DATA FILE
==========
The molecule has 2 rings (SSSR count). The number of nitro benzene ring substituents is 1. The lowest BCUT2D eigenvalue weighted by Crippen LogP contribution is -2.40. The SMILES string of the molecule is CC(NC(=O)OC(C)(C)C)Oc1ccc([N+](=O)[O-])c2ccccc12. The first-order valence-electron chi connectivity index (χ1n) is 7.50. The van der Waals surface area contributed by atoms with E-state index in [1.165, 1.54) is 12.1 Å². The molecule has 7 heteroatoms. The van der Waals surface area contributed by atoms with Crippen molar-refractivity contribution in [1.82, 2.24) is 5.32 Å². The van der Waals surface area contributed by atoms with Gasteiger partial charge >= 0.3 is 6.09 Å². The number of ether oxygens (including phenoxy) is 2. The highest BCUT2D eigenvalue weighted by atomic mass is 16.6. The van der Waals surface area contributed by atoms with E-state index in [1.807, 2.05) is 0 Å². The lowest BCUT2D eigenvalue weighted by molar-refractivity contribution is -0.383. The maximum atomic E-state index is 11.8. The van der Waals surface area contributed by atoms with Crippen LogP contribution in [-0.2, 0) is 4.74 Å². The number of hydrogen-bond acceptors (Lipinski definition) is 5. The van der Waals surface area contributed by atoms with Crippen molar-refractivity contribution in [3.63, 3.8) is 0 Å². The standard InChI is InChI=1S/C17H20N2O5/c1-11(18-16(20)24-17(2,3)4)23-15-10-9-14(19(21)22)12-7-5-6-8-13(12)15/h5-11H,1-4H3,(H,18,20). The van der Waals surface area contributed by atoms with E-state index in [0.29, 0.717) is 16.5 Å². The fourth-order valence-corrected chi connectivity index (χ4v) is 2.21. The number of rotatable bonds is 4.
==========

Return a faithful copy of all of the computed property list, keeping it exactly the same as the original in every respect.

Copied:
The molecule has 2 rings (SSSR count). The number of nitro benzene ring substituents is 1. The lowest BCUT2D eigenvalue weighted by Crippen LogP contribution is -2.40. The SMILES string of the molecule is CC(NC(=O)OC(C)(C)C)Oc1ccc([N+](=O)[O-])c2ccccc12. The first-order valence-electron chi connectivity index (χ1n) is 7.50. The van der Waals surface area contributed by atoms with E-state index in [1.165, 1.54) is 12.1 Å². The molecule has 7 heteroatoms. The van der Waals surface area contributed by atoms with Crippen molar-refractivity contribution in [1.82, 2.24) is 5.32 Å². The van der Waals surface area contributed by atoms with Gasteiger partial charge >= 0.3 is 6.09 Å². The number of ether oxygens (including phenoxy) is 2. The highest BCUT2D eigenvalue weighted by atomic mass is 16.6. The van der Waals surface area contributed by atoms with E-state index in [1.807, 2.05) is 0 Å². The lowest BCUT2D eigenvalue weighted by molar-refractivity contribution is -0.383. The maximum atomic E-state index is 11.8. The van der Waals surface area contributed by atoms with Crippen LogP contribution in [-0.2, 0) is 4.74 Å². The number of hydrogen-bond acceptors (Lipinski definition) is 5. The van der Waals surface area contributed by atoms with Crippen molar-refractivity contribution in [3.63, 3.8) is 0 Å². The standard InChI is InChI=1S/C17H20N2O5/c1-11(18-16(20)24-17(2,3)4)23-15-10-9-14(19(21)22)12-7-5-6-8-13(12)15/h5-11H,1-4H3,(H,18,20). The van der Waals surface area contributed by atoms with E-state index in [0.29, 0.717) is 16.5 Å². The fourth-order valence-corrected chi connectivity index (χ4v) is 2.21. The number of rotatable bonds is 4.